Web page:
Tuesday, January 14, 2014

Golden Retriever Lifetime Study

Frank and Poppy

As a lover of yellow dogs I have always know that golden retrievers were prone to developing cancer, but I was absolutely blown away to learn that more than half of all golden retrievers will die of cancer.  This nasty disease doesn’t just limit itself to sweet, fluffy goldens; cancer is the leading cause of death in all dogs over the age of two. 

I have been on both sides of the table when it comes to discussing cancer in a pet.  My beloved dog Westin who was a golden mix, died at the age of thirteen after battling three different types of cancer.  Unfortunately I routinely have to break the news to a pet owner that their dog or cat has cancer.  Each and every time is heartbreaking for the owner and for me it brings the memory of losing Westin right up to the surface.


The Morris Animal Foundation is bringing us hope in the fight against cancer.  They have launched the Golden Retriever Lifetime Study, a groundbreaking effort to better understand the cause of cancer in dogs.  Set to span 10-14 years, they plan to enroll up to 3,000 golden retrievers and follow them throughout their life.  Researchers will look at genetics, lifestyle, nutrition and environment for a possible link to understand what is causing cancer in these dogs.  The information collected will hopefully allow us to prevent disease and develop more effective cancer treatments for all dogs.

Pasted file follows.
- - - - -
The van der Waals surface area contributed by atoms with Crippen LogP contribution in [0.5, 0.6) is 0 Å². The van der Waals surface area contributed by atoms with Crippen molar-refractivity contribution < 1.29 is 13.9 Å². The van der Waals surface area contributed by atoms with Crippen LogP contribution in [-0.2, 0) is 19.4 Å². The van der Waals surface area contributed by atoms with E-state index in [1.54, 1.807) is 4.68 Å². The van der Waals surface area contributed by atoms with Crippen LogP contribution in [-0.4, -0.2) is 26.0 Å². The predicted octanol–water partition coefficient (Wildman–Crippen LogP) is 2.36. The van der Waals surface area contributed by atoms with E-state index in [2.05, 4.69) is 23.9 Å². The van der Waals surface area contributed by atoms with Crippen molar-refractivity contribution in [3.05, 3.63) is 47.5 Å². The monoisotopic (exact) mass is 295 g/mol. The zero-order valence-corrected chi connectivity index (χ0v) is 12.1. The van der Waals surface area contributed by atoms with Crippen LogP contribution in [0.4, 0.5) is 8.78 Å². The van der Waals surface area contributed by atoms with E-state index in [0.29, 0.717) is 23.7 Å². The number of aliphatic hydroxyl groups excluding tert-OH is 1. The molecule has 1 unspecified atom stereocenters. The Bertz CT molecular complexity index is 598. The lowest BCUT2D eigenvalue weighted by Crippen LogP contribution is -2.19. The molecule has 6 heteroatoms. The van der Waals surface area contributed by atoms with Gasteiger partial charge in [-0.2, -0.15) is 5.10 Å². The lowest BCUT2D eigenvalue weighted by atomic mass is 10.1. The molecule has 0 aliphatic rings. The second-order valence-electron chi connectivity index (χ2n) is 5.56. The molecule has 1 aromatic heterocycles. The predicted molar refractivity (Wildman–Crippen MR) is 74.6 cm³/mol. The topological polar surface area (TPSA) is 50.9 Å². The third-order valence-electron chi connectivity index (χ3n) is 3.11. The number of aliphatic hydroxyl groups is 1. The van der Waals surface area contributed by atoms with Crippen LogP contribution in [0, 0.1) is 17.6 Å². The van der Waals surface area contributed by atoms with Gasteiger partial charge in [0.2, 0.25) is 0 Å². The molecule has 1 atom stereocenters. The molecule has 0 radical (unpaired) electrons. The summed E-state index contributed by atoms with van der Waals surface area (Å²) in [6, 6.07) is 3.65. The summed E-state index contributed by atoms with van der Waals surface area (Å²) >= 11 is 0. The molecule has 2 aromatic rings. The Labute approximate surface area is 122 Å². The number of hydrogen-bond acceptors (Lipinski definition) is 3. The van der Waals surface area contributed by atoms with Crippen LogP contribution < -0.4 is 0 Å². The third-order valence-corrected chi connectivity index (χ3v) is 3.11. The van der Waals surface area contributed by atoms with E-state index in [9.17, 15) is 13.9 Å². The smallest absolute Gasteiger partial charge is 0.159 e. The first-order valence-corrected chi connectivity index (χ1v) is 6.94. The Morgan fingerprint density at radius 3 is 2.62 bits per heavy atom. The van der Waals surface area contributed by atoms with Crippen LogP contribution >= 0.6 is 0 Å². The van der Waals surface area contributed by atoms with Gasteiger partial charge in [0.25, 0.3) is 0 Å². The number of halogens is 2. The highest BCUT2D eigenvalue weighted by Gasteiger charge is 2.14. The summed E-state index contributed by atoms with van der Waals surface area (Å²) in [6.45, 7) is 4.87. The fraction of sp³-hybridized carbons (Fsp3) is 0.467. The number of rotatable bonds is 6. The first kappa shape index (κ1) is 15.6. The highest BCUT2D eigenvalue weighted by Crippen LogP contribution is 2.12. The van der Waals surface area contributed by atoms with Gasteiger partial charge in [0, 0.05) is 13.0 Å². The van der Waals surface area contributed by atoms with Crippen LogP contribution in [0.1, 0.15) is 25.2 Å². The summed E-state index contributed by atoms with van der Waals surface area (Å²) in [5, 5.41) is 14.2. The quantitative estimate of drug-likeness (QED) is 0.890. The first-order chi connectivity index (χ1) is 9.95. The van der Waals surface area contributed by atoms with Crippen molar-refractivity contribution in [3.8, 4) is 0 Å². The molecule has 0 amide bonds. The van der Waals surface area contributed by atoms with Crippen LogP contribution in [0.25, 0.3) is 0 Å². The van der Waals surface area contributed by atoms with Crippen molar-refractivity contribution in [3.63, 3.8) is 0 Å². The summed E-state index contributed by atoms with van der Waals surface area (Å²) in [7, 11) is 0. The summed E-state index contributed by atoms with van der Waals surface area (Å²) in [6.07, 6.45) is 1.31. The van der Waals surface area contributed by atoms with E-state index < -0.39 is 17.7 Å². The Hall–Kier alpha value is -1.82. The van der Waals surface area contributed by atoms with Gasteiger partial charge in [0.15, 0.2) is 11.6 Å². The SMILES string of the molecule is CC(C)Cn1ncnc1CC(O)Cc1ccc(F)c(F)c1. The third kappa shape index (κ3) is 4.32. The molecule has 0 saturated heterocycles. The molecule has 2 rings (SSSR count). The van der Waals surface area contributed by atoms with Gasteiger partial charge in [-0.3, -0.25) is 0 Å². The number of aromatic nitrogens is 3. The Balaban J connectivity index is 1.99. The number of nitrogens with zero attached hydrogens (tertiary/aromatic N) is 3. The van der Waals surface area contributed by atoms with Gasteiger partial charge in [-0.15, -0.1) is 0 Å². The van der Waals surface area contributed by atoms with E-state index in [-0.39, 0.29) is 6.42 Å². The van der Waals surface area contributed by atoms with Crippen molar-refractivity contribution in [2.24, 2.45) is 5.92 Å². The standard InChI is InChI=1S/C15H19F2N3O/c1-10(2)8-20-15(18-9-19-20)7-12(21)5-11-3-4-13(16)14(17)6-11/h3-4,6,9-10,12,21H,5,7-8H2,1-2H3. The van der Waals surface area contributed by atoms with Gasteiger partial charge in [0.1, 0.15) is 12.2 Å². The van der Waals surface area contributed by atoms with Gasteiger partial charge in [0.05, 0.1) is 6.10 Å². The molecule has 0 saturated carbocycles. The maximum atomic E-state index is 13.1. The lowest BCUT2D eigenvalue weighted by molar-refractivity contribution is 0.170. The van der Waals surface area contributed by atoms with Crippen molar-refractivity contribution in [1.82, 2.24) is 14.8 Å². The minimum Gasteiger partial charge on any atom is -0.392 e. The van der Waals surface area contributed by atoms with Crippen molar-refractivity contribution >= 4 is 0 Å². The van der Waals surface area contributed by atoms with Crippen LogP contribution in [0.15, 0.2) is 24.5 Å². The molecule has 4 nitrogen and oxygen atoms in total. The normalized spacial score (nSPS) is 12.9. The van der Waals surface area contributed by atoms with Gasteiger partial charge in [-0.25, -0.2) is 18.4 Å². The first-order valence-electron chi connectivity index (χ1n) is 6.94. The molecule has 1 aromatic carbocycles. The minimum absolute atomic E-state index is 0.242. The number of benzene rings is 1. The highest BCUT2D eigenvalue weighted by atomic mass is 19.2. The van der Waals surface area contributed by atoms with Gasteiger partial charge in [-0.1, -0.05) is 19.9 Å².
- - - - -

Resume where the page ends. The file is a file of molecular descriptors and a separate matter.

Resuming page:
The truly amazing thing is what we learn from this study could also help us better understand cancer in people.  Companion animals are an excellent source for learning more about cancer in people.  They are exposed to many of the same environmental risks as we are and since cancer in pets occurs in years as opposed to decades with people we can gain information much more quickly.  By studying the behavior of cancer in dogs and their response to treatment we learn valuable information about cancer in people.  This information is not obtained through animal testing as these studies are done in animals that have naturally occurring cancers. 

If you have a golden retriever between 6 and 24 months old and are interested in participating please visit www.caninelifetimehealth.org for more information.  Friendship Hospital for Animals will be working with the study to help get dogs signed up to join the fight against this heartbreaking disease.  I can't wait to get started!

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